US Added 678,000 Jobs in February in Sign of Economic Health

WASHINGTON (AP) — U.S. employers added a robust 678,000 jobs in February, another gain that underscored the economy’s solid health as the omicron wave fades and more Americans venture out to spend at restaurants, shops and hotels despite surging inflation.

The Labor Department’s report Friday also showed that the unemployment rate dropped from 4% to 3.8%, extending a sharp drop in joblessness as the economy has rebounded from the pandemic recession.

The latest jobs data follows recent reports that have shown an economy maintaining strength as new COVID infections have plummeted since late January. Consumer spending has risen, spurred by higher wages and savings. Restaurant traffic has regained pre-pandemic levels, hotel reservations are up and far more Americans are flying than at the height of omicron.


WASHINGTON (AP) — With omicron cases having eased, America’s employers likely added jobs at a robust pace in February, reflecting an economy that is generally healthy despite high inflation and new risks resulting from Russia’s war against Ukraine.

Job growth is estimated to have reached 400,000 last month, with the unemployment rate dipping from 4% to 3.9%, according to economists surveyed by data provider FactSet. Though that pace would fall below the average gain for the past three months of 541,000, it would still reflect solid hiring.

The Labor Department will issue the February jobs report at 8:30 a.m. Eastern time Friday.

A new batch of healthy jobs data would mirror other recent reports that have shown an economy picking up as new COVID infections have plummeted since late January. Consumer spending jumped in January, spurred by higher wages and increased savings. Restaurant traffic has reached pre-pandemic levels, hotel reservations have risen and far more Americans are flying than at the height of omicron.

Still, inflation has reached its highest level since 1982, squeezing the nation’s households and businesses, with price spikes especially high for such necessities as food, gasoline and rent. If Friday’s jobs report shows another strong month for hiring, lower unemployment and sharply higher pay, it could intensify pressure on the Federal Reserve to raise interest rates to cool growth.

Chair Jerome Powell said Wednesday that he plans to propose that the Fed raise its benchmark short-term rate by a quarter-point when it meets in about two weeks. The central bank’s key rate is now pegged near zero.

Powell has acknowledged that high inflation has proved more persistent and has spread more broadly than he and many economists had expected. He said the Fed would likely engage in “a series” of rate hikes this year to try to tame inflation. Those increases will eventually mean higher rates for consumers and businesses, including for homes, auto loans and credit cards.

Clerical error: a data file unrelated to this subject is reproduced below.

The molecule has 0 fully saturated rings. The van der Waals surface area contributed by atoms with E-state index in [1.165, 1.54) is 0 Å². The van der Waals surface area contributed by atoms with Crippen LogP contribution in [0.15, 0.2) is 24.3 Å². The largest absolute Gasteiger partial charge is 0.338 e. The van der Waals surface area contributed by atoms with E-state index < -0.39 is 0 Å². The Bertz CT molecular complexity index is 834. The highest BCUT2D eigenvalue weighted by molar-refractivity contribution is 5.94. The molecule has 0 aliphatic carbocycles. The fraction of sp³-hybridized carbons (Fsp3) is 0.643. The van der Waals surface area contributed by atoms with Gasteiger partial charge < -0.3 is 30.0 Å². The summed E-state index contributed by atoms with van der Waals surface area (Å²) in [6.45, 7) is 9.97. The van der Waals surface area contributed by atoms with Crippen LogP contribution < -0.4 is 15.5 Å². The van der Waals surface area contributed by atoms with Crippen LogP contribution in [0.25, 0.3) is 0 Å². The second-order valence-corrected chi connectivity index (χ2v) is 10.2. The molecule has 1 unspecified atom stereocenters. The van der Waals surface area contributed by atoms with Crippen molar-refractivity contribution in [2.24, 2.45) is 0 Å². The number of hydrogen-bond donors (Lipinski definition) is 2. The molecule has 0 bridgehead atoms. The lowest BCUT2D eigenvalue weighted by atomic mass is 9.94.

The Fed chair cautioned that if inflation failed to ease later this year as he expects, he would consider carrying out half-point increases at future central bank meetings. Larger hikes would raise the risk of weakening the economy or even plunging it into recession.

On Thursday, Powell also warned that Russia’s invasion of Ukraine will lead to higher prices for gas as well as for such other commodities as aluminum, wheat and corn, thereby keeping inflation higher than it would otherwise have been.

For now, though, despite high inflation, the rapid fading of the omicron variant is likely to accelerate the economy and hiring. In January, millions of Americans missed work because of illness or because they were caring for those who were sick. The drop in COVID cases might have led some of these people to return to work in February.

A survey by The Associated Press-NORC Center for Public Affairs Research found that Americans are now much less worried about COVID than they were in December and January. Mask mandates and other restrictions are ending. More companies are returning to pre-pandemic operations, including working in offices.

Data from the restaurant reservation software provider OpenTable showed that seated diners surpassed pre-pandemic levels late last month. And figures from the Transportation Security Administration reflected a sharp increase in the number of people willing to take airplane flights.

During the omicron wave, businesses barely wavered in their demand for workers. Job openings at the end of December reached near-record levels, with an average of 1.7 available positions for every unemployed person. Historically, there are usually more people out of work than there are jobs.

With many companies desperate for employees, layoffs have plunged. The number of people receiving unemployment aid fell two weeks ago to its lowest level since 1970.

Americans’ concerns about inflation have eroded their optimism about the economy. The Conference Board’s measure of consumer confidence slipped in February for a second straight month.

Still, other surveys show that Americans are increasingly satisfied with their own financial situations. And people clearly see that many jobs are available, the Conference Board’s survey shows.